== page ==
If you’re using a prayer app that someone else might be listening to, the report finds



Photo (c) Alberto Masnovo – Getty Images

As part of its process of reviewing products that connect a person’s privacy and security online and with other companies, a new report from the Mozilla Foundation takes aim at apps it says are “super scary ” with regard to user privacy.

The report focuses its attention on mental health and prayer apps, saying their privacy standards are worse than any other product category.

Foundation analysts say some of these apps routinely share data, allow weak passwords, bombard powerless users with personalized ads, and live on unclear and unintelligible privacy policies.

“They track, share, and leverage users’ innermost personal thoughts and feelings, like moods, mental state, and biometrics,” said Jen Caltrider, Mozilla’s *Privacy Not Include manager.

“It turns out that searching for mental health apps isn’t good for your mental health, because it reveals how careless and cowardly these companies can be with our most intimate personal information.”

The study looked at 32 mental health and prayer apps and anointed all but four with a warning label *Privacy Not Included and said most were “exceptionally scary”. One of those 28 offenders is the faith-based app Pray.com.

The app serves a number of functions, including as a social media platform for religious communities. Churches and other religious organizations use the platform to engage in discussions, live streaming services, and solicit and receive donations.

People using the app can participate in “prayer communities” where users can request and respond to prayer requests.

It sounds innocent enough, but the question may arise as to how this highly personal data is handled. ThreatPost reported that at the end of 2020 Pray.com data leaked private data for up to 10 million people.

This data leak included lists of church attendees containing information about each worshiper, such as names, mailing and email addresses, phone numbers, and marital status. Additionally, ThreatPost reported that information exposed in a public cloud bucket also included church donation information, photos, and user contact lists.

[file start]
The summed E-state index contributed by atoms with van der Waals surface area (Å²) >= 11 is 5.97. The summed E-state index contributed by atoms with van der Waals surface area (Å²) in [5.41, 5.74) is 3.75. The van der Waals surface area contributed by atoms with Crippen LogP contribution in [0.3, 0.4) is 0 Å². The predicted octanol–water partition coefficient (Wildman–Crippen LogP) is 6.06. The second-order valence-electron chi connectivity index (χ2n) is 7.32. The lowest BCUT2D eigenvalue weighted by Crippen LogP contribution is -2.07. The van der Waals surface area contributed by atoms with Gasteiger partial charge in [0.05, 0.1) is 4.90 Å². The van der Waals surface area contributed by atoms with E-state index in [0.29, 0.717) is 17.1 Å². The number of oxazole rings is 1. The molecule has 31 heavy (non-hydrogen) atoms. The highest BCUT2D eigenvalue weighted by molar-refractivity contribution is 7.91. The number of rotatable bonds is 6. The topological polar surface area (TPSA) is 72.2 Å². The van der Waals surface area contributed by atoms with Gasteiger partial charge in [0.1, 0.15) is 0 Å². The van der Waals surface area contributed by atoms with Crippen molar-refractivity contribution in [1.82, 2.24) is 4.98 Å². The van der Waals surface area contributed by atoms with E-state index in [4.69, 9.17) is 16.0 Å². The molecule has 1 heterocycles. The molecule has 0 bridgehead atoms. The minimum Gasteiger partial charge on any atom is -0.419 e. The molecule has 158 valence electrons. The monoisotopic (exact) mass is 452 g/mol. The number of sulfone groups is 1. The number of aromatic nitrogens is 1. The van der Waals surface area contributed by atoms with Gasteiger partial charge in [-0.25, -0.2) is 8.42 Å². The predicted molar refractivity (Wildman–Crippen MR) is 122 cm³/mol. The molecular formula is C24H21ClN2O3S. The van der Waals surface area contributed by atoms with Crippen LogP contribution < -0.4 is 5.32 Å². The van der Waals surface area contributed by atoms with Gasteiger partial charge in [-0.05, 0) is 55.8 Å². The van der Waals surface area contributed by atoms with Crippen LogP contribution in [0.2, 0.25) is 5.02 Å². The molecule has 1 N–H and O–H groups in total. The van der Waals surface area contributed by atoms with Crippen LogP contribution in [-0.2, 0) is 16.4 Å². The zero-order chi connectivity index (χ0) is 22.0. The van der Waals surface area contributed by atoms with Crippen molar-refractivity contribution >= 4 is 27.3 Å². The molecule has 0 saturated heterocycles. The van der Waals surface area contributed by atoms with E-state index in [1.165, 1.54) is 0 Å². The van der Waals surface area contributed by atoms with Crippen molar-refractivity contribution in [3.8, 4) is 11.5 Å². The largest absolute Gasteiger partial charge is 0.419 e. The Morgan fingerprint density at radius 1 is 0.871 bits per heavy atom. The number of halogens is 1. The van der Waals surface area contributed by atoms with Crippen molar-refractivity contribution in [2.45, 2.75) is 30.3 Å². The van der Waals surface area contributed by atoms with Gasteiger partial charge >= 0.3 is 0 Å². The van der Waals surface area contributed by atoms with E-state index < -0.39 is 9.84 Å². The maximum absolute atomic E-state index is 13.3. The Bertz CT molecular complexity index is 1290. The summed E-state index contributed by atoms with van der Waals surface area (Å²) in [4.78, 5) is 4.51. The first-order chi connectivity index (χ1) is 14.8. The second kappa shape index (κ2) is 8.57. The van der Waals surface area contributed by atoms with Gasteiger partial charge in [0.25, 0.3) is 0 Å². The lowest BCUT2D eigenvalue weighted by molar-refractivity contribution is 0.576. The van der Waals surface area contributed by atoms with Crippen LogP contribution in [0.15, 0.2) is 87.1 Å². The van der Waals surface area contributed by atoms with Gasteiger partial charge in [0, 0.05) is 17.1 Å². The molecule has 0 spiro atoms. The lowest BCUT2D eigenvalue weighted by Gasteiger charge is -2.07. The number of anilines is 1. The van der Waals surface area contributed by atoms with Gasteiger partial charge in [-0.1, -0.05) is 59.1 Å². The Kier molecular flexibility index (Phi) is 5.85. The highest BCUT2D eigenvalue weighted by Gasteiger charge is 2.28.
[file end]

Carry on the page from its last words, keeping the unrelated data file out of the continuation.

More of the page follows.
Pray for your privacy

In a recent Freakonomics Radio podcast, author Stephen Dubner investigated the faith-based app landscape, of which Pray.com is just one part. Dubner expressed concern that these apps were sharing user data with Facebook. The Mozilla Foundation report indicates that this is a real concern.

“If you use Pray.com, you better pray for your privacy. Because Pray.com is absolutely horrible when it comes to the privacy and security of its users,” the Mozilla analysts wrote.

The main stress point for analysts was the figurative ton of personal information turned into an asset and a healthy source of income.

“Pray.com then states that they may use all of this data to target you with ads, share with third parties to target you with ads, and share with other ‘faith-based organizations’ so they can target you as well” , says the report.

“We don’t mean to be, well, mean, but Pray.com really feels like it could be a data collection company targeting Christians for purposes that go far beyond them. help in their prayer journey. … This all sounds a bit gross to us.

Advice from the Mozilla Foundation? “Find another prayer app.”

ConsumerAffairs reached out to Pray.com and Facebook for comment, but did not receive answers to questions we posed regarding privacy policies, personal data shared, and for what purposes personal data is shared.

Whatever the application, you should always be careful

Are there any prayer apps that the Foundation has spared from being labeled “*Privacy not included”? Yes, one. Of those listed, the only ConsumerAffairs found that met these criteria and readers weren’t rated as “Super Creepy” was the “Hallow” app.

To Hallow’s credit, the researchers said the company was the only one that answered all of its questions and even updated its password requirement to require users to log in with a strong password when the Foundation noted that the application allowed the use of a relatively weak password. like “11111”.

Alongside Pray.com, others in the category not meeting the criteria by both researchers and readers were the King James Bible Daily Verse and Audio and Abide. There was one app – Glorify – which was a split decision. Foundation researchers gave it a thumbs up, but readers called it “super scary.”

So what does someone who wants to engage with a prayer app have to do? If you decide to find another, be careful, Harold Li, vice president of ExpressVPN, told ConsumerAffairs.

“This is not the first time faith-based apps have been caught sharing data with third parties. Last year, ExpressVPN conducted extensive research into location trackers embedded in 450 social, messaging, and faith-based apps to measure the extent to which they impinge on the location privacy of individuals around the world,” Li said, highlighting the fact that these studied applications have been downloaded by users 1.7 billion times in total.

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